Neil DeGrasse Tyson made an excellent case that investing in NASA and the innovations that result from that are what could drive the American economy forward. He walked the crowd through examples of the impact NASA's space exploration had on the greater culture, for example, fins appearing on cars in homage to rocket fins. Another example, in 1971, Doctors Without Borders began. He asked if that would even have been a concept without the famous moonrise photos taken of Earth from the back side of the moon. Without borders, indeed. 
"Have we stopped dreaming?" he asked.
"When the shuttle program ended where you feeling nostalgic?" he asked. Everyone in the crowd nodded yes. "Nostalgia he said is what happens when there is nothing to look forward to. No one was nostalic at the end of the Mercury program. There was another one right behind it.  If we're not careful, the 2010s will be remembered as the decade of the 50-year anniversary of cool stuff that happened in the 1960s."
What it looked like to one side of me.
It was standing room only behind me.

It was uplifting to be around educated young people
excited to get out and change the world
and "make tomorrow come."

Tyson ended on a high note and had them
whistling, clapping, and rarin' to go.

What a delightful memory we created together, my daughter and I, of a splendid day on the Terrace. I love hearing a public intellectual with my family or friends and discussing new ideas together. I'm still waiting on that grilled bratwurst, though!

You might also enjoy:

The Marvelousness of Madison

Wonderful food eases newly empty nest

The Legend of Starved Rock

Monday, August 15, 2011

Provence Inspires Me to Make My First Tart

 Creating a Leek and Dried Morel Tart
 My college friend Robin said, "People ask, what do you do in Provence? I always answer not much: go to the Provencal markets, bring home food, cook, do it again the next day."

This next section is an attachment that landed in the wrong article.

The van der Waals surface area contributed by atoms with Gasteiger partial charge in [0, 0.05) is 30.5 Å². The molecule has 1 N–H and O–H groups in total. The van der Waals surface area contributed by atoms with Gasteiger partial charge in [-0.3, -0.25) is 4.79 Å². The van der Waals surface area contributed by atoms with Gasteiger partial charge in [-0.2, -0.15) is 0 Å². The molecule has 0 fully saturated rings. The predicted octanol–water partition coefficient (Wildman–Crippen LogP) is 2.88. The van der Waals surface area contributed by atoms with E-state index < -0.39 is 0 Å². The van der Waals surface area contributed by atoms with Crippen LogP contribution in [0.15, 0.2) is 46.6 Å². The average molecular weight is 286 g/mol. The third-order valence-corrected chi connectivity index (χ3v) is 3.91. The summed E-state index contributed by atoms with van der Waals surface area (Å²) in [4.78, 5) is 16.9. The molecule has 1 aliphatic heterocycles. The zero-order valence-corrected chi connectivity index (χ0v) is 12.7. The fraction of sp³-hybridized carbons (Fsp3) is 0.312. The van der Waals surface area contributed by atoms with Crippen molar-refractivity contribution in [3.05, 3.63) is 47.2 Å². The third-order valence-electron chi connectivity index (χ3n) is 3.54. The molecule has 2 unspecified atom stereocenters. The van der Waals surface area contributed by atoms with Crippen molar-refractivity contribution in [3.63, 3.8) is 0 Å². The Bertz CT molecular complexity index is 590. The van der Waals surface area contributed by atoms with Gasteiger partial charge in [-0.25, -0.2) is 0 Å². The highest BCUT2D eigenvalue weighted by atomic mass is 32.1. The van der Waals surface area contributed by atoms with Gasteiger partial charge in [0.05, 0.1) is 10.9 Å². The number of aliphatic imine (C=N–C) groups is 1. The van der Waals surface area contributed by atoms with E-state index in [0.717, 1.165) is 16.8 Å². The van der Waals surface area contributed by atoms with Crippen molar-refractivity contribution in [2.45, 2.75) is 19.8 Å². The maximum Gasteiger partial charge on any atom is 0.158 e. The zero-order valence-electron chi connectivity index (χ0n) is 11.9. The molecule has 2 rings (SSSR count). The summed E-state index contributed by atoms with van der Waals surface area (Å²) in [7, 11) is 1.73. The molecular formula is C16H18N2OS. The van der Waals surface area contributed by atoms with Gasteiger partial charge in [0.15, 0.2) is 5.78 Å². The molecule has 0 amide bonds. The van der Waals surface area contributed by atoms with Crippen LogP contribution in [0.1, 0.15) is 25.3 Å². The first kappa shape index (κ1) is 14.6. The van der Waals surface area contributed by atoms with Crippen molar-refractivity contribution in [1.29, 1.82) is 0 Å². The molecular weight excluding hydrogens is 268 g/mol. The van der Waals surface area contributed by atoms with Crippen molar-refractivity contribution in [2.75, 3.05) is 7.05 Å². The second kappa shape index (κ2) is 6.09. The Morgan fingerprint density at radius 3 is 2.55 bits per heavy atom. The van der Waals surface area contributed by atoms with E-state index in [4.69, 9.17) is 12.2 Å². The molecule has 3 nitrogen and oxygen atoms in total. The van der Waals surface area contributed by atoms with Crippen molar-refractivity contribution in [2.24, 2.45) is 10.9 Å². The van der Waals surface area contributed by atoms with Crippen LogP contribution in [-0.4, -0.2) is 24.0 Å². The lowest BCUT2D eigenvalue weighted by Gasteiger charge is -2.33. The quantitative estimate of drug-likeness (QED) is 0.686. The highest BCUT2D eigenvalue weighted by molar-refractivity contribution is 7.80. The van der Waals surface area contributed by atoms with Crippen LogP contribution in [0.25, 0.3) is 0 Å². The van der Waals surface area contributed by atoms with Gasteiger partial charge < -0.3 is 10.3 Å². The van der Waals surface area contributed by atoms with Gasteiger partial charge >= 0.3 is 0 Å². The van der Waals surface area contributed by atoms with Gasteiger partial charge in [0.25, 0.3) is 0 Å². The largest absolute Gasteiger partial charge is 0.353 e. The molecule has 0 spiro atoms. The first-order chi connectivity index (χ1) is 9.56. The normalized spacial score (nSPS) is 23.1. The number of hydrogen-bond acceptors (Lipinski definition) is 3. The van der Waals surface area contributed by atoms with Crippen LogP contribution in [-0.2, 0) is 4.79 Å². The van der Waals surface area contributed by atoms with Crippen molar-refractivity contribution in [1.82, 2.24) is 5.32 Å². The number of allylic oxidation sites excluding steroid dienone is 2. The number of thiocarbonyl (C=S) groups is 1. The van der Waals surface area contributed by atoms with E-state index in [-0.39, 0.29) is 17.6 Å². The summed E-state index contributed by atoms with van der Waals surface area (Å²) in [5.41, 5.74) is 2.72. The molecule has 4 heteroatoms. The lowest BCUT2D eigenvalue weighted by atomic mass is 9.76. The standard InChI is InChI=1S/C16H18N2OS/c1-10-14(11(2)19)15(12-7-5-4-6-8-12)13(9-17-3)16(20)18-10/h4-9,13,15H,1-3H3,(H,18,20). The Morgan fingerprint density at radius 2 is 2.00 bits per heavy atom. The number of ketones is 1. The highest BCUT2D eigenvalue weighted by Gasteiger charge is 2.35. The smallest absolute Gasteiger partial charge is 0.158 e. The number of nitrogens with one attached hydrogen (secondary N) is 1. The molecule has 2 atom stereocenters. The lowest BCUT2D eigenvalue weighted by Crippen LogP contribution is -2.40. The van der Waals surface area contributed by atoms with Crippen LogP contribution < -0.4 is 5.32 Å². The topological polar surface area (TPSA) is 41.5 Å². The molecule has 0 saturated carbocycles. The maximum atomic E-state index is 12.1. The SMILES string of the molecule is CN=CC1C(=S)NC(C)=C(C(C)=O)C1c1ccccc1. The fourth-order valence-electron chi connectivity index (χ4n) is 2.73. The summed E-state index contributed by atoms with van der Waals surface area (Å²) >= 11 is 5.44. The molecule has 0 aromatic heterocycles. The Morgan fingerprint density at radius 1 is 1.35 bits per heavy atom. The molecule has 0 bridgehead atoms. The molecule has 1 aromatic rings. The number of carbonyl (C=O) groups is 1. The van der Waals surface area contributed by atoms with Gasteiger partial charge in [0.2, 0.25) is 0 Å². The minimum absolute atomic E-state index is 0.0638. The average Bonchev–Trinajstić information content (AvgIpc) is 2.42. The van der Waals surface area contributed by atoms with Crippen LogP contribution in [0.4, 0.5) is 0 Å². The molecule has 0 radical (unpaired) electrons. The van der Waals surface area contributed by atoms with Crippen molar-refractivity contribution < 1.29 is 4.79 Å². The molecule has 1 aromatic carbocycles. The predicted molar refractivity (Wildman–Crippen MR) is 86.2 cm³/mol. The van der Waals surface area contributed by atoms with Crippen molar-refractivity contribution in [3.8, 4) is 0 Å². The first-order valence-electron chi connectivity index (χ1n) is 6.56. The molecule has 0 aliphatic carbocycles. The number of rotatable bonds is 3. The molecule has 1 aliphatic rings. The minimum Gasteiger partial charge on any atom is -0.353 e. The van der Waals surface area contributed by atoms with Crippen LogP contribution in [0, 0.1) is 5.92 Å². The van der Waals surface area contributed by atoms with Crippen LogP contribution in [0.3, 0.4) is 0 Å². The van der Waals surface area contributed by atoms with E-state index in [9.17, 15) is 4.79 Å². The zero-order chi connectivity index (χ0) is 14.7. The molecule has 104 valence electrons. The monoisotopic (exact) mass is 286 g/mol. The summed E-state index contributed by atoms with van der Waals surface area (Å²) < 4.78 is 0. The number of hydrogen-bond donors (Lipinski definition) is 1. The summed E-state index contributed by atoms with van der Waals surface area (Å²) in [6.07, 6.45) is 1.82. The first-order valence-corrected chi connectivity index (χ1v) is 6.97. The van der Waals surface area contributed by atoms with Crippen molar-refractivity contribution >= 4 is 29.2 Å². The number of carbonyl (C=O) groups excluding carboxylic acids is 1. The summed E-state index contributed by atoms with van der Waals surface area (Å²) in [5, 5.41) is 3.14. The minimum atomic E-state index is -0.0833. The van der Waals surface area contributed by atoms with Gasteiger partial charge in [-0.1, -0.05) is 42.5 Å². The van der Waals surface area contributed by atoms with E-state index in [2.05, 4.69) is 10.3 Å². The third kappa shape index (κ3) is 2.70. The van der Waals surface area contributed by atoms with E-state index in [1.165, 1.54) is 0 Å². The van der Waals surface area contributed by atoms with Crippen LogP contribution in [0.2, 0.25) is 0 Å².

There is something about Provence, because it is a poly-culture agricultural environment, that brings out the cooking creativity, passion, and endless enthusiasm for cooking in everyone who lives there, regardless of nationality.

What is a poly-culture agriculture environment? The example I know best and have lived personally is Madison, Wisconsin. It has endless small family boutique food producers making small volumes of amazing specialty items.  These local farmers are rock stars in the community and the farmer's market is equivalent to a concert where everyone comes and applauds.

On the other hand, a mono-culture farm environment is like my home state of Iowa with lots of corporate farms producing one crop.  It doesn't create the same enthusiasm to take everything home and cook it up. You can't anyway, because they're raising grain for livestock.

To aid her in her cooking quests, my college friend Robin has collected cookbooks from all over the world in multiple languages while she was working all over the world.  I could pour over cookbooks for hours, couldn't you? So many of her books were new to me. One that she particularly used a lot was by Stephanie Alexander named "A Cook's Companion: The Complete Book of Ingredients and Recipes for the Australian Kitchen."  Robin specifically enjoyed that all the recipes were organized around their main ingredient.

I found myself responding to the daydream-inspiring cookbook "The Food and Flavors of Haute Provence" by Georgeann Brennan.  What a gorgeous, easy-to-use book!
 The smells! Oh, the smells!
 Leek and Dried Morel Tart
Right out of the Oven
On one of my first nights there, Robin and Jim invited over lovely friends for a dinner party al fresco.  While Robin prepared a magnificent veal roast, with beautiful potatoes and roasted fennel, I had picked out a recipe based on a single ingredient Jim and Robin had in abundance.  They had a friend in Malaysia who happened to be the world's largest exporter of morel mushrooms.  He had given them 4.5 kilos of dried morels for their own cooking.  As you can imagine, a dried morel mushroom does not weigh very much so the supply of this tasty mushroom was unusually large and just waiting for me to cook with it!

I've had veal, but can't say I've had a veal roast before this. It had been prepared with care by her local Cadenet butcher. Have you tried roasted fennel? This was something new to me too. It was delicious, so easy (she just sliced it in half, spiced it, and stuck it in the oven).  Plus, it's so healthy and pretty on the plate!
 The veal roast ready for carving
Robin's husband Jim
carves the roast
while Mark, a local winemaker, looks on

Leek and Morel Mushroom Tart
Although puff pastry, leeks, and dried morel mushrooms are the components of the tart, this is a versatile dish in which many substitutes are possible.  In France, supermarkets, even the small ones in the rural areas, have fesh or frozen puff pastry, which is also available in the United States, but not as readily.  Pizza dough is an alternative to the puff pastry.  Unlike puff pastry, it is easily made even by the most unskilled hands.